Frederick Pollard saw the Henrician Reformation as the culmination of the long struggle between spiritual and temporal powers in England. The field of historical studies in Britain had undergone profound changes since 1902, in no small part due to Pollard's own endeavours. The English Reformation, A.G. Dickens's general history looked at the respective roles of Henry VIII and Thomas Cromwell from a somewhat different perspective. Historians in the twentieth century had previously denied that England's monarchy was a despotism. Geoffrey Elton produced a plethora of scholarly monographs and learned articles which contributed to the debate on the Reformation. These included The Tudor Constitution: Documents and Commentary, The Tudor Revolution in Government and England under The Tudors. For Elton, who was prone to see sixteenth-century men and women through twentieth-century or even nineteenth-century spectacles, religion was often ignored as a factor of importance.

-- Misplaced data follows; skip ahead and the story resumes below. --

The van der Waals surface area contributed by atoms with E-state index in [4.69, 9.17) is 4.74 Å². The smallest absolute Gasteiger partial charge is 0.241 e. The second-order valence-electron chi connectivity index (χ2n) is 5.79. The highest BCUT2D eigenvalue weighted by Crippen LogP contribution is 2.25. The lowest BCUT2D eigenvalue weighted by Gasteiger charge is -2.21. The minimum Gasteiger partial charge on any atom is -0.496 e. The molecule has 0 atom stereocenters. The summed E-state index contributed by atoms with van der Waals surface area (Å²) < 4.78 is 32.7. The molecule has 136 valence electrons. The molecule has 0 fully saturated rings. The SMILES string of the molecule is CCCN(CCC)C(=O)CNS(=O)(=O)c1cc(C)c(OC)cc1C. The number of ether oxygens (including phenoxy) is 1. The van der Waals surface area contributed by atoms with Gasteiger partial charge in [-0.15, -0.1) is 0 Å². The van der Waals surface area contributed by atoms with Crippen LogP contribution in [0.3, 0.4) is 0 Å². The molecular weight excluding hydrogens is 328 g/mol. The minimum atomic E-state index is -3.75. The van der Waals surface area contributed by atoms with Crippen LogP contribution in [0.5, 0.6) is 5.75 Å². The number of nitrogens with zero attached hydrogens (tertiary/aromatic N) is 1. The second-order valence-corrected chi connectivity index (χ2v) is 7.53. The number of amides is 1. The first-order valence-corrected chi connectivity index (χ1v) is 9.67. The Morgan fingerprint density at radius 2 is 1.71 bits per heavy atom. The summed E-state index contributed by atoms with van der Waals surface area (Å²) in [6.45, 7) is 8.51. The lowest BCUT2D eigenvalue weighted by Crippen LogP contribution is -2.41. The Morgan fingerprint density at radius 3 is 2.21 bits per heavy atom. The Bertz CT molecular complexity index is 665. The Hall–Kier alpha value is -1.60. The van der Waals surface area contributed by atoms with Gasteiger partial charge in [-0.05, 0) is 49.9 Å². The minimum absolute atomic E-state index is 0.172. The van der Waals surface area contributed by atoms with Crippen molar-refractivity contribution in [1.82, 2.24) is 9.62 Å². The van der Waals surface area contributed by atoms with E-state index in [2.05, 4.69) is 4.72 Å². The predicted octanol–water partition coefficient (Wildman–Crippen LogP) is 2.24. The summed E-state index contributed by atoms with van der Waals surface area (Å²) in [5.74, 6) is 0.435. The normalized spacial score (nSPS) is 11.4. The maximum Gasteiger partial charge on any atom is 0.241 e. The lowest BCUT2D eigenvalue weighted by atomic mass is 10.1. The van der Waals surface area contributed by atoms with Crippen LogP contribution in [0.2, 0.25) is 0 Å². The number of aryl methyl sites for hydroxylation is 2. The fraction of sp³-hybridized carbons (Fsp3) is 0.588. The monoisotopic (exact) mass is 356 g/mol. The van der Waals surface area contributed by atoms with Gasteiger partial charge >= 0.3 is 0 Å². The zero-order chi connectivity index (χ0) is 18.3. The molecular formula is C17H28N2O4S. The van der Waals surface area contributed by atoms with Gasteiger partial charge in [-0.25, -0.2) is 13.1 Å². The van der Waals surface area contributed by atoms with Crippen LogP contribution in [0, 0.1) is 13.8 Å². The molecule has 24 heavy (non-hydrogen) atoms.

In the twentieth century, and particularly from 1960 to 1985, the English Reformation became prey to the new history. Views of history-writing and history as a discipline provide the backcloth for the debate about the Reformation. There has been much written on the attitude of Henry VIII himself to Protestantism. Historians of the spread of Protestantism or the persistence of Catholicism need to know what ordinary men and women believed. A.G. Dickens a historian of the German Reformation, made a concerted effort to 'understand the English Reformation as an integral part of the European Reformation'. J.J. Scarisbrick's The Reformation and the English People set out to reassert the view that the English Reformation was an official reformation and one that the people of England did not want. The question of the origins of the English Reformation clearly has a bearing upon the progress of that Reformation at popular level.